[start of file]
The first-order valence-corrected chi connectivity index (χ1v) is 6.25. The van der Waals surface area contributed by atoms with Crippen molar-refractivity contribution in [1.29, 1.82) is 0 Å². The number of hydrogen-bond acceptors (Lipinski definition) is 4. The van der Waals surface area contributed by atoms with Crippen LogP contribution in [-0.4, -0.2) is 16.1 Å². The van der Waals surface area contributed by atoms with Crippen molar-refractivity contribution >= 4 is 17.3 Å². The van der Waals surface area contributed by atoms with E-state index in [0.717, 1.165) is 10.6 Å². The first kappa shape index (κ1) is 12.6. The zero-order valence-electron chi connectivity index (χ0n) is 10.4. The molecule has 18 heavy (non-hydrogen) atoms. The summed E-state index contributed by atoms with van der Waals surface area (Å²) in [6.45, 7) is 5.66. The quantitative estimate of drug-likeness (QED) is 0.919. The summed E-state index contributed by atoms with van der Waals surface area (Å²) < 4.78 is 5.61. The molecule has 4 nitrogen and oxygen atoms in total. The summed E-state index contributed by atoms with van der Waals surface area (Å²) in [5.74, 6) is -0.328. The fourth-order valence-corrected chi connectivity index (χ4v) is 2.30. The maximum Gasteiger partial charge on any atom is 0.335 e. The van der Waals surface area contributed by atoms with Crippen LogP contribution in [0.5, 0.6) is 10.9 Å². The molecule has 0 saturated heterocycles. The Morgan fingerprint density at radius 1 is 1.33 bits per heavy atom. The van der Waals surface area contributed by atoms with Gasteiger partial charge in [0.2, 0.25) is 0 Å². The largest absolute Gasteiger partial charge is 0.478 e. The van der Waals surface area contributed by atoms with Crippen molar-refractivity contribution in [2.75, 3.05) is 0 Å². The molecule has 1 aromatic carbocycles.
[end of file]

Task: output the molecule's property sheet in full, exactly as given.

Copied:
The first-order valence-corrected chi connectivity index (χ1v) is 6.25. The van der Waals surface area contributed by atoms with Crippen molar-refractivity contribution in [1.29, 1.82) is 0 Å². The number of hydrogen-bond acceptors (Lipinski definition) is 4. The van der Waals surface area contributed by atoms with Crippen LogP contribution in [-0.4, -0.2) is 16.1 Å². The van der Waals surface area contributed by atoms with Crippen molar-refractivity contribution >= 4 is 17.3 Å². The van der Waals surface area contributed by atoms with E-state index in [0.717, 1.165) is 10.6 Å². The first kappa shape index (κ1) is 12.6. The zero-order valence-electron chi connectivity index (χ0n) is 10.4. The molecule has 18 heavy (non-hydrogen) atoms. The summed E-state index contributed by atoms with van der Waals surface area (Å²) in [6.45, 7) is 5.66. The quantitative estimate of drug-likeness (QED) is 0.919. The summed E-state index contributed by atoms with van der Waals surface area (Å²) < 4.78 is 5.61. The molecule has 4 nitrogen and oxygen atoms in total. The summed E-state index contributed by atoms with van der Waals surface area (Å²) in [5.74, 6) is -0.328. The fourth-order valence-corrected chi connectivity index (χ4v) is 2.30. The maximum Gasteiger partial charge on any atom is 0.335 e. The van der Waals surface area contributed by atoms with Crippen LogP contribution in [0.5, 0.6) is 10.9 Å². The molecule has 0 saturated heterocycles. The Morgan fingerprint density at radius 1 is 1.33 bits per heavy atom. The van der Waals surface area contributed by atoms with Gasteiger partial charge in [0.2, 0.25) is 0 Å². The largest absolute Gasteiger partial charge is 0.478 e. The van der Waals surface area contributed by atoms with Crippen molar-refractivity contribution in [2.75, 3.05) is 0 Å². The molecule has 1 aromatic carbocycles.